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eMarketer Cuts Forecast for Global Ad Spending Amid Economic Fears

Analysis of information from more than 500 data sets on global ad spending suggests slowdown, though some markets remain at healthy spending levels

NEW YORK (December 28, 2012)—Global ad spending is growing slower than previously expected this year, according to a new forecast by eMarketer. And while the advertising industry is expected to continue growing spending at relatively healthy rates for the next several years, fears in many countries of continued or renewed economic slowdowns have caused advertisers to set spending levels slightly lower.

eMarketer estimates total media ad spending worldwide rose 5.4% this year to just under $519 billion—an uptick in the growth rate since 2011’s increase of 3.6%. Ad spending will continue to climb at a similar pace throughout eMarketer’s forecast period, which extends through 2016. By that year, eMarketer forecasts, worldwide ad spending will top $628 billion.

In May, eMarketer forecast total ad spending worldwide would grow 6.8%—more than a percentage point higher than the revised estimate—to $538 billion this year.

eMarketer is relatively distinct in its methodology for global ad spending. The company forms its forecasts through an analysis of various elements related to ad spending—including macro-level economic conditions, historical trends of the advertising market, estimates from other research firms, investment banks and other forecasters, and consumer media consumption trends—at a country and regional level before building its worldwide model.

In this case, eMarketer analyzed more than 500 data sets from over four dozen companies that track ad spending, looking at more than 29 countries and six major regions worldwide, to form its forecast.

The downward revision comes as a relative consensus among many major media buyers, research firms, and investment banks—whose ad spending estimates are each tracked and evaluated by eMarketer based on their respective methodologies, definitions and historical accuracy—suggests that spending levels in several major global ad markets have come in lower than previously thought.

Taking a bottom-up approach to evaluating the global ad spending market

eMarketer evaluated comparative data from many sources in each major global ad market before creating its figures for the global market. There are several major ad markets, including Brazil, China, Canada, Japan, the United States and the United Kingdom, that help buoy worldwide growth despite declines and flat spending in others.

eMarketer estimates the fastest growth during the forecast period will come from Latin America, where ad spending is up 11% this year to $34.66 billion. By 2016, ad spending in Latin America will reach $51.33 billion. Asia-Pacific, Eastern Europe and the Middle East and Africa will also enjoy higher-than-average growth rates, while growth in North America and Western Europe will be significantly slower. This year, Western Europe has struggled to grow ad spending at all, with several major countries posting spending declines.

In the US, the world’s biggest ad market by far, spending is estimated to be up 4.9% this year to $166 billion. That level of growth will moderate over the next several years, eMarketer predicts, and 2016 spending levels will near $190 billion.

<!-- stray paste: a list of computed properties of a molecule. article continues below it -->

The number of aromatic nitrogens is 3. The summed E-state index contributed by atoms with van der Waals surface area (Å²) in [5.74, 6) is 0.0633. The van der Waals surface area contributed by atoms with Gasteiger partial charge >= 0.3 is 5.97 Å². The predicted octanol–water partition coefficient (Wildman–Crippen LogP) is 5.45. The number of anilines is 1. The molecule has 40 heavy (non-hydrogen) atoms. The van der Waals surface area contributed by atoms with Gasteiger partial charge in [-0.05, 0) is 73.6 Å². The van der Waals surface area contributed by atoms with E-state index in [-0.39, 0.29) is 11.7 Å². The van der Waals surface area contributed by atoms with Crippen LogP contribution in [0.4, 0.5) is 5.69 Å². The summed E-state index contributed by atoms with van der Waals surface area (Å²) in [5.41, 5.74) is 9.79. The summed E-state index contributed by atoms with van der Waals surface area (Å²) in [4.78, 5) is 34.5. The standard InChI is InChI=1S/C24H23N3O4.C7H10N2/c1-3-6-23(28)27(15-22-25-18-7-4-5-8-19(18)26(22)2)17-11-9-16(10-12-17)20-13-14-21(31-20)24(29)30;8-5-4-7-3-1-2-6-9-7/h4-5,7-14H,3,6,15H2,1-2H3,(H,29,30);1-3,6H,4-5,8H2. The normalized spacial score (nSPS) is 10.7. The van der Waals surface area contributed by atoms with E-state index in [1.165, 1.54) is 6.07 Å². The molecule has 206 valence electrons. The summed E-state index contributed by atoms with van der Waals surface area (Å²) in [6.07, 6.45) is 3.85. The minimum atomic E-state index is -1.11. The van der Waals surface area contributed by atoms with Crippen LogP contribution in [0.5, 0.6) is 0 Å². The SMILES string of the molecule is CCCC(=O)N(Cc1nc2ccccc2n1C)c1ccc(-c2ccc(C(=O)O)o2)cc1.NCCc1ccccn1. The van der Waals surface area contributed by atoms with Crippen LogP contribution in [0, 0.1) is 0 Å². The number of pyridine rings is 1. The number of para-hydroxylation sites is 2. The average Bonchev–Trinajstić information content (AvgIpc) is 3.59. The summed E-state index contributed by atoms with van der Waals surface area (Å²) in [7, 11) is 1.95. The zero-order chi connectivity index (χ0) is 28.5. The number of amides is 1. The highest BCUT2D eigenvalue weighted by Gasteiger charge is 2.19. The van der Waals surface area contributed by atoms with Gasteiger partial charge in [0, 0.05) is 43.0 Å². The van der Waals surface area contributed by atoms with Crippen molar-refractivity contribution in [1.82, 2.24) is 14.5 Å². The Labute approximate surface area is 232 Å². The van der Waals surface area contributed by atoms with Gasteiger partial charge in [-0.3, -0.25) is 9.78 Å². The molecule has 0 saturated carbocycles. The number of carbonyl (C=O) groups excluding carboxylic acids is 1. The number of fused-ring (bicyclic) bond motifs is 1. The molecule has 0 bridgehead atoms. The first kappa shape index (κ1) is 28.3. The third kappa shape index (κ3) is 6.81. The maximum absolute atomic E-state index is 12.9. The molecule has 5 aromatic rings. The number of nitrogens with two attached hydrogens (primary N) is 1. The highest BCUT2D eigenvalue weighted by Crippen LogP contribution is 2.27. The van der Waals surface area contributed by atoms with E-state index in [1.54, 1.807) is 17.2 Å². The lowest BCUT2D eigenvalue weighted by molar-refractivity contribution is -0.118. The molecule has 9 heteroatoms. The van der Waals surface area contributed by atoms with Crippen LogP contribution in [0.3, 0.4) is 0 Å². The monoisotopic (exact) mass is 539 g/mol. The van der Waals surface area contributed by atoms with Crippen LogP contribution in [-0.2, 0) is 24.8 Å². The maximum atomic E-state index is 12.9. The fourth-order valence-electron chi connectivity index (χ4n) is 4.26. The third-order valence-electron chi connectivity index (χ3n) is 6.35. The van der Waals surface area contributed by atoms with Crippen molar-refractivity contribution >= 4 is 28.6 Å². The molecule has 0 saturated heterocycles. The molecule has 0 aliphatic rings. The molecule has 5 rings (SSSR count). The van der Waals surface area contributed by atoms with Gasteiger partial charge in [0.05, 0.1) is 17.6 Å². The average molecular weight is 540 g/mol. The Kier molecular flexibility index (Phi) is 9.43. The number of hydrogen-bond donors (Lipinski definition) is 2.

By eMarketer’s analysis, most research firms have predicted slower ad spending growth in the US, though absolute dollar levels vary. While eMarketer’s growth projection is relatively bullish, our forecast of absolute spending levels is comparatively conservative.

The No. 2 country in the world in terms of ad spending is Japan, though it’s set to be replaced by China in 2014. eMarketer estimates spending is up 3% this year, in line with most research firms other than PricewaterhouseCoopers, which predicts significantly higher growth of nearly 10%. Estimates of absolute spending levels fall within about 10% of each other, with eMarketer’s figure of $47.3 billion at the low end of the range.

China, the third-largest ad market in the world, is growing ad spending much more quickly than mature markets like the US or Japan. eMarketer estimates ad spending in the country is up 13% this year, slightly higher than Warc’s November 2012 projection of 11.5% growth. Research firms that predicted significantly higher growth rates tended to make those forecasts earlier in 2012, when overall economic prognostications for China were more favorable. Still, eMarketer predicts double-digit growth rates through the rest of the forecast period in this massive country will help boost Asia-Pacific—and worldwide—growth rates.

The biggest ad spender in Europe, and the fourth-largest in the world, Germany will post near-flat growth of 1.5% this year, with spending reaching $27.7 billion. Some researchers have even forecast a decline in ad spending in Germany, but forecasts made in Q4 of this year expect growth of around 1% or just above. eMarketer expects this sluggish growth to continue in Germany throughout the forecast period.

Ad spending growth in the UK is somewhat better, and closer in line with US rates. eMarketer estimates spending reached $24 billion this year, somewhat higher than other firms’ predictions. ZenithOptimedia, which has the most recent estimate of ad spending in the country and comes in significantly lower than eMarketer, does not include directories spending in its figures.

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Posted on December 28, 2012.